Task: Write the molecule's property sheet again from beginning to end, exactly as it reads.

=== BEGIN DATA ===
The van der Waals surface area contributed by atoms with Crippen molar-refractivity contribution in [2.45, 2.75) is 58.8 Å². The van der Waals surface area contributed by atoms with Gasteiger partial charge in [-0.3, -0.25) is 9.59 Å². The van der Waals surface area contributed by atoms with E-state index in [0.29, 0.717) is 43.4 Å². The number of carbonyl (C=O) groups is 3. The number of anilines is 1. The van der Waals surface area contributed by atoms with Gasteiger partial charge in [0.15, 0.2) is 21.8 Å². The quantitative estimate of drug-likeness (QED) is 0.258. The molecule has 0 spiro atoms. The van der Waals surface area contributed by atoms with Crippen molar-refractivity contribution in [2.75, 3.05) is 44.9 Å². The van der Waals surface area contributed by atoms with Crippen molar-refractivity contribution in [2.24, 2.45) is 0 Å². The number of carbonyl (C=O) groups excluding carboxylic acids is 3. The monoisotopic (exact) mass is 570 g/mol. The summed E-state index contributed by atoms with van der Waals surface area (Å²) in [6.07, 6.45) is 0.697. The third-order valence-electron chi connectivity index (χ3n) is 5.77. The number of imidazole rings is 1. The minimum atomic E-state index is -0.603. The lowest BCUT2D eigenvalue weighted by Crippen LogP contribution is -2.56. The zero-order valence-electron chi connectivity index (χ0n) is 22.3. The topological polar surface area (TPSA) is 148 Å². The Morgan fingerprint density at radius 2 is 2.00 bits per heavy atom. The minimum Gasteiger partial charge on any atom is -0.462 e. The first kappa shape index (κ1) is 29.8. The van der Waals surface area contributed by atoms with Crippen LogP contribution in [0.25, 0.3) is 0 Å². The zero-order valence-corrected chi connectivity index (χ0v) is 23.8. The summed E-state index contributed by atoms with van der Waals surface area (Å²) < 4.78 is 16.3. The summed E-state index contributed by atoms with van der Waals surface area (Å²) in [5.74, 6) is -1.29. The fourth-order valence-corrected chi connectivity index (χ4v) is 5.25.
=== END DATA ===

The van der Waals surface area contributed by atoms with Crippen molar-refractivity contribution in [2.45, 2.75) is 58.8 Å². The van der Waals surface area contributed by atoms with Gasteiger partial charge in [-0.3, -0.25) is 9.59 Å². The van der Waals surface area contributed by atoms with E-state index in [0.29, 0.717) is 43.4 Å². The number of carbonyl (C=O) groups is 3. The number of anilines is 1. The van der Waals surface area contributed by atoms with Gasteiger partial charge in [0.15, 0.2) is 21.8 Å². The quantitative estimate of drug-likeness (QED) is 0.258. The molecule has 0 spiro atoms. The van der Waals surface area contributed by atoms with Crippen molar-refractivity contribution in [2.75, 3.05) is 44.9 Å². The van der Waals surface area contributed by atoms with Crippen molar-refractivity contribution in [2.24, 2.45) is 0 Å². The number of carbonyl (C=O) groups excluding carboxylic acids is 3. The monoisotopic (exact) mass is 570 g/mol. The summed E-state index contributed by atoms with van der Waals surface area (Å²) in [6.07, 6.45) is 0.697. The third-order valence-electron chi connectivity index (χ3n) is 5.77. The number of imidazole rings is 1. The minimum atomic E-state index is -0.603. The lowest BCUT2D eigenvalue weighted by Crippen LogP contribution is -2.56. The zero-order valence-electron chi connectivity index (χ0n) is 22.3. The topological polar surface area (TPSA) is 148 Å². The Morgan fingerprint density at radius 2 is 2.00 bits per heavy atom. The minimum Gasteiger partial charge on any atom is -0.462 e. The first kappa shape index (κ1) is 29.8. The van der Waals surface area contributed by atoms with Crippen LogP contribution in [0.25, 0.3) is 0 Å². The zero-order valence-corrected chi connectivity index (χ0v) is 23.8. The summed E-state index contributed by atoms with van der Waals surface area (Å²) < 4.78 is 16.3. The summed E-state index contributed by atoms with van der Waals surface area (Å²) in [5.74, 6) is -1.29. The fourth-order valence-corrected chi connectivity index (χ4v) is 5.25.